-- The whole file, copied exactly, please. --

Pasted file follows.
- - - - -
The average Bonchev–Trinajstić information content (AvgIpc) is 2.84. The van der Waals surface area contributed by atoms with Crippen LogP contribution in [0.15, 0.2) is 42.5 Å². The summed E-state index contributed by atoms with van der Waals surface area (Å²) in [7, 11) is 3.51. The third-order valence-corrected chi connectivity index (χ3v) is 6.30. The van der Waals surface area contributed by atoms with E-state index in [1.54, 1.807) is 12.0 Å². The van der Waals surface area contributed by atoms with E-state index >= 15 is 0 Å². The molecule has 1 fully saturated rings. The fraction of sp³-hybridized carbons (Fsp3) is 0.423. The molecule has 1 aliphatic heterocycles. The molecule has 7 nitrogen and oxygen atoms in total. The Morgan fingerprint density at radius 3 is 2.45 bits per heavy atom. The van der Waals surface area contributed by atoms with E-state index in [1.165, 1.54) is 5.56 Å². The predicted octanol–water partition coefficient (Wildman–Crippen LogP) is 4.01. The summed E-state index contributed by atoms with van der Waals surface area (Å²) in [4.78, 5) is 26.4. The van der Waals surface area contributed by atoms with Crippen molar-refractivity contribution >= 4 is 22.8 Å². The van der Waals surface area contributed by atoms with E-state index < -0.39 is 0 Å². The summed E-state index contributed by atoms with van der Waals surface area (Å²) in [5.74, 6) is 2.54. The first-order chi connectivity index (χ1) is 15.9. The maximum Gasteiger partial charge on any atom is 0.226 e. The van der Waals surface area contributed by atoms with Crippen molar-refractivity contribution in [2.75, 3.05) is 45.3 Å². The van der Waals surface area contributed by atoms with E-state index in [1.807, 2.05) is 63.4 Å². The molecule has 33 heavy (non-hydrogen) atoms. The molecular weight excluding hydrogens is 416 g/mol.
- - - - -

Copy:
The average Bonchev–Trinajstić information content (AvgIpc) is 2.84. The van der Waals surface area contributed by atoms with Crippen LogP contribution in [0.15, 0.2) is 42.5 Å². The summed E-state index contributed by atoms with van der Waals surface area (Å²) in [7, 11) is 3.51. The third-order valence-corrected chi connectivity index (χ3v) is 6.30. The van der Waals surface area contributed by atoms with E-state index in [1.54, 1.807) is 12.0 Å². The van der Waals surface area contributed by atoms with E-state index >= 15 is 0 Å². The molecule has 1 fully saturated rings. The fraction of sp³-hybridized carbons (Fsp3) is 0.423. The molecule has 1 aliphatic heterocycles. The molecule has 7 nitrogen and oxygen atoms in total. The Morgan fingerprint density at radius 3 is 2.45 bits per heavy atom. The van der Waals surface area contributed by atoms with E-state index in [1.165, 1.54) is 5.56 Å². The predicted octanol–water partition coefficient (Wildman–Crippen LogP) is 4.01. The summed E-state index contributed by atoms with van der Waals surface area (Å²) in [4.78, 5) is 26.4. The van der Waals surface area contributed by atoms with Crippen molar-refractivity contribution >= 4 is 22.8 Å². The van der Waals surface area contributed by atoms with E-state index < -0.39 is 0 Å². The summed E-state index contributed by atoms with van der Waals surface area (Å²) in [5.74, 6) is 2.54. The first-order chi connectivity index (χ1) is 15.9. The maximum Gasteiger partial charge on any atom is 0.226 e. The van der Waals surface area contributed by atoms with Crippen molar-refractivity contribution in [2.75, 3.05) is 45.3 Å². The van der Waals surface area contributed by atoms with E-state index in [1.807, 2.05) is 63.4 Å². The molecule has 33 heavy (non-hydrogen) atoms. The molecular weight excluding hydrogens is 416 g/mol.